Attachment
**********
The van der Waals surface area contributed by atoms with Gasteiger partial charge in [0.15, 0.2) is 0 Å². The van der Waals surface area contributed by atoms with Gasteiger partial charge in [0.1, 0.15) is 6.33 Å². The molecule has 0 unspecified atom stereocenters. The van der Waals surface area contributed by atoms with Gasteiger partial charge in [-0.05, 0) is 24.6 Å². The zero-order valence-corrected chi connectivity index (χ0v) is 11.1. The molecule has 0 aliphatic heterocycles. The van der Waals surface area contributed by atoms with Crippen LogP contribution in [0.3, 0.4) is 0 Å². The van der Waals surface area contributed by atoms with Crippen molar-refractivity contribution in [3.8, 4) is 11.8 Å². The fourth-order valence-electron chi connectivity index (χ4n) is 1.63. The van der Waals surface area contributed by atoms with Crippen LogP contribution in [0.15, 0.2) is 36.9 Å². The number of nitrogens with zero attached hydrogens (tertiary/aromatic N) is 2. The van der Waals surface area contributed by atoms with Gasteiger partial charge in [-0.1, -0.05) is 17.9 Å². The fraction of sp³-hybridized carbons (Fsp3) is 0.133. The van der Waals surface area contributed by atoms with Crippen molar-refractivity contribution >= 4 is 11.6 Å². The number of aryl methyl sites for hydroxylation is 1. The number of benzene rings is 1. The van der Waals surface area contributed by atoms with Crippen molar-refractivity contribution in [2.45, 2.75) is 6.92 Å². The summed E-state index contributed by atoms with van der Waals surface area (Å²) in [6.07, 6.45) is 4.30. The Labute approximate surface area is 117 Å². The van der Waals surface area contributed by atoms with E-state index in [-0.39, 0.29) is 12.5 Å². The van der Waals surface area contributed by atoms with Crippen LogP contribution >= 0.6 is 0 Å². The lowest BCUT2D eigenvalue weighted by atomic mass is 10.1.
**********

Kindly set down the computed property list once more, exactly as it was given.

The van der Waals surface area contributed by atoms with Gasteiger partial charge in [0.15, 0.2) is 0 Å². The van der Waals surface area contributed by atoms with Gasteiger partial charge in [0.1, 0.15) is 6.33 Å². The molecule has 0 unspecified atom stereocenters. The van der Waals surface area contributed by atoms with Gasteiger partial charge in [-0.05, 0) is 24.6 Å². The zero-order valence-corrected chi connectivity index (χ0v) is 11.1. The molecule has 0 aliphatic heterocycles. The van der Waals surface area contributed by atoms with Crippen LogP contribution in [0.3, 0.4) is 0 Å². The van der Waals surface area contributed by atoms with Crippen molar-refractivity contribution in [3.8, 4) is 11.8 Å². The fourth-order valence-electron chi connectivity index (χ4n) is 1.63. The van der Waals surface area contributed by atoms with Crippen LogP contribution in [0.15, 0.2) is 36.9 Å². The number of nitrogens with zero attached hydrogens (tertiary/aromatic N) is 2. The van der Waals surface area contributed by atoms with Gasteiger partial charge in [-0.1, -0.05) is 17.9 Å². The fraction of sp³-hybridized carbons (Fsp3) is 0.133. The van der Waals surface area contributed by atoms with Crippen molar-refractivity contribution >= 4 is 11.6 Å². The number of aryl methyl sites for hydroxylation is 1. The number of benzene rings is 1. The van der Waals surface area contributed by atoms with Crippen molar-refractivity contribution in [2.45, 2.75) is 6.92 Å². The summed E-state index contributed by atoms with van der Waals surface area (Å²) in [6.07, 6.45) is 4.30. The Labute approximate surface area is 117 Å². The van der Waals surface area contributed by atoms with E-state index in [-0.39, 0.29) is 12.5 Å². The van der Waals surface area contributed by atoms with Crippen LogP contribution >= 0.6 is 0 Å². The lowest BCUT2D eigenvalue weighted by atomic mass is 10.1.